After more than two years of contentious legal battles, Uber and Lyft may operate legally in Pennsylvania. On Monday, the Senate voted 47-1 to allow ride-hailing services to operate in the state — and to begin regulating them as their own transportation entity. Governor Tom Wolf plans to sign the legislation.
In a statement, Wolf said, "I am pleased the legislature worked with me to finally pass a long-term solution for ride sharing companies like Uber and Lyft to operate everywhere in Pennsylvania. The commonwealth has proven itself to be a place where these companies can invest and grow, and we must continue to find ways to fuel the development of these and other high-tech companies."
Uber and Lyft let drivers use their personal vehicles to offer what's essentially a taxi service to people looking for rides. Though both companies, and similar ride-hailing businesses, operate in nearly every state, the road to regulation hasn't always been easy.
Uber illegal to get a Lyft
When Uber and Lyft first came to Pennsylvania in 2014, both companies gave thousands of rides without applying for the proper licenses. Uber argued it was a technology company, not a transportation service, and Lyft said it didn't charge for rides, but rather took suggested donations.
Those arguments were unpersuasive. Lyft paid the state Public Utility Commission a fine of $250,000 for that illegal action. Uber, which refused t/T^o settle the case, was issued an $11.4 million fine. That's the largest fine in PUC history, six times over. Uber still hasn't paid the fine.
Despite this rough start, the PUC granted both companies two-year, "experimental" licenses in November 2014. That will expire next month, which motivated the legislature to consider this issue before the session ended.
Those temporary licenses did not apply to Philadelphia, where taxi services are regulated by the Philadelphia Parking Authority.
Philadelphia declined to make Uber and Lyft legal in the city until this summer, when SEPTA had to decommission 120 subway cars right before the Democratic National Convention. The PPA offered Uber and Lyft a three-month temporary license, to much criticism from the taxi companies.
But that expired at the end of September, making Uber and Lyft illegal again.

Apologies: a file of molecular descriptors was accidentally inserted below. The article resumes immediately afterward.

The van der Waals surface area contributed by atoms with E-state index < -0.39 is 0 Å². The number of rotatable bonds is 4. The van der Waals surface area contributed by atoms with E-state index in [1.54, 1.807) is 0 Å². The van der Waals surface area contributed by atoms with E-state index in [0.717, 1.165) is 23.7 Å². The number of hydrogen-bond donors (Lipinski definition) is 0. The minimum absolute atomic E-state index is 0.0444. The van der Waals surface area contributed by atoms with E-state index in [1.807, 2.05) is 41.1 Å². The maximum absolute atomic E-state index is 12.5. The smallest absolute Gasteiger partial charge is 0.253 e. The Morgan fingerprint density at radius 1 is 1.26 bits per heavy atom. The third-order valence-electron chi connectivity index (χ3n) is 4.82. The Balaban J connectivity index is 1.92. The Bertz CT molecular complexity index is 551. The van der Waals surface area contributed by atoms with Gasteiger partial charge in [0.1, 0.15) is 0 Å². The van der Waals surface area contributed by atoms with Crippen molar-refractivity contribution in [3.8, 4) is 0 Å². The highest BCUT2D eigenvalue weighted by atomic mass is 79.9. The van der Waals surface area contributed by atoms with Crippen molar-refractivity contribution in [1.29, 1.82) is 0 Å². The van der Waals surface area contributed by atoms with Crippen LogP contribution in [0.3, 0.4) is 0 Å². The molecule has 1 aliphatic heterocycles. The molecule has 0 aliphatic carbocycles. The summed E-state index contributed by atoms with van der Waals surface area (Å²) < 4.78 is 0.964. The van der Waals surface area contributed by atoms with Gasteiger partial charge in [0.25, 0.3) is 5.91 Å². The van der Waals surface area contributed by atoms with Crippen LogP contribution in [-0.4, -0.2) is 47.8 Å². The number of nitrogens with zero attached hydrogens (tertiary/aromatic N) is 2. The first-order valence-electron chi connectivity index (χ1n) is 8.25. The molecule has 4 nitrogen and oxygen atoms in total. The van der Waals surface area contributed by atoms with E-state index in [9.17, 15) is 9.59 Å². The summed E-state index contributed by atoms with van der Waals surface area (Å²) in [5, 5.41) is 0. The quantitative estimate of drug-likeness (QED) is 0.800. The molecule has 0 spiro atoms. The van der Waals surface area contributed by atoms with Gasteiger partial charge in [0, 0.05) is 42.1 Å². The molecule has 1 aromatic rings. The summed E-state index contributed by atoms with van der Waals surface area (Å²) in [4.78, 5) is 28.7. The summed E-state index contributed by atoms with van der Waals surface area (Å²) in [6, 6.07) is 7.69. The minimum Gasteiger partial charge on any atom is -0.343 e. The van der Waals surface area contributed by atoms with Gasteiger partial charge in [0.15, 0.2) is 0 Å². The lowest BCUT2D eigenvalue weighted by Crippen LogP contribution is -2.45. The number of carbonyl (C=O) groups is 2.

It also ended a financial incentive for the city, a 1 percent fee on gross receipts that was split between the the School District of Philadelphia and the PPA. PlanPhilly projected that one year of this fee would have Uber and Lyft sending, combined, just under $1.7 million to the public schools. The district's total budget is $2.8 billion.
Legal limbo no more
For Pa. Sen. Camera Bartolotta (R-46), the sponsor of this bill, it was clear that ride-hailing was here to stay, whether or not the state was prepared to regulate it.
"And it's providing a much needed service," said Bartolotta. "There are so many rural areas in Pennsylvania where you can't get a cab, where you don't have public transportation and that limits people economically. It's prohibitive to not have a service like this."
The bill gives permanent licenses to Uber, Lyft and Pittsburgh-based zTrip for the entire state. It also institutes regulations on these "transportation network companies."
The bill also requires a $50,000 application fee for TNCs that want to start operating in Pennsylvania. Drivers working for the TNC will also have further requirements, including insurance, license and background checks.
"This is first and foremost a consumer protection bill," said Bartolotta. "We focused on assuring safety for the consumers. The background check goes further back than even the cab drivers background checks do."
Not everything is quite so stringent. The inspection requirements are less than those for taxi cabs, for example.
And Philadelphia will get its fees restored. TNCs operating in first-class cities (so, Philadelphia) will be required to pay 1.4% of gross receipts from rides starting in Philadelphia, with 2/3 going to the School District of Philadelphia and 1/3 going to the PPA.
TNCs also won't be allowed to queue up with taxi cabs at certain locations in Philadelphia, like the airport and train stations.
There's still the little matter of that $11 million fine Uber owes the PUC. An amendment to the bill would limit fines on ridesharing companies to $250,000, but the language doesn't make it clear whether that change would be retroactive. The lone nay vote from Senate Minority Leader Jay Costa was due to concerns over this fee change.
The Pittsburgh Post-Gazette quotes Costa, "What we're talking about here is a very dangerous precedent. We're overriding an independent agency [PUC] ... we're cutting their legs out from under them."
Bartolotta says that the language may be "vague," but it's not intended to change the Uber fine.
"It's not the intention to go back and change anything currently under litigation," said Bartolotta. "We needed to get this through and passed, and I have made my promise, the moment we get back and start session again, my number one priority is addressing that language to clarify it."
Wolf has spoken out in favor of lowering the fine, though, so this argument is unlikely to slow the signature on this bill.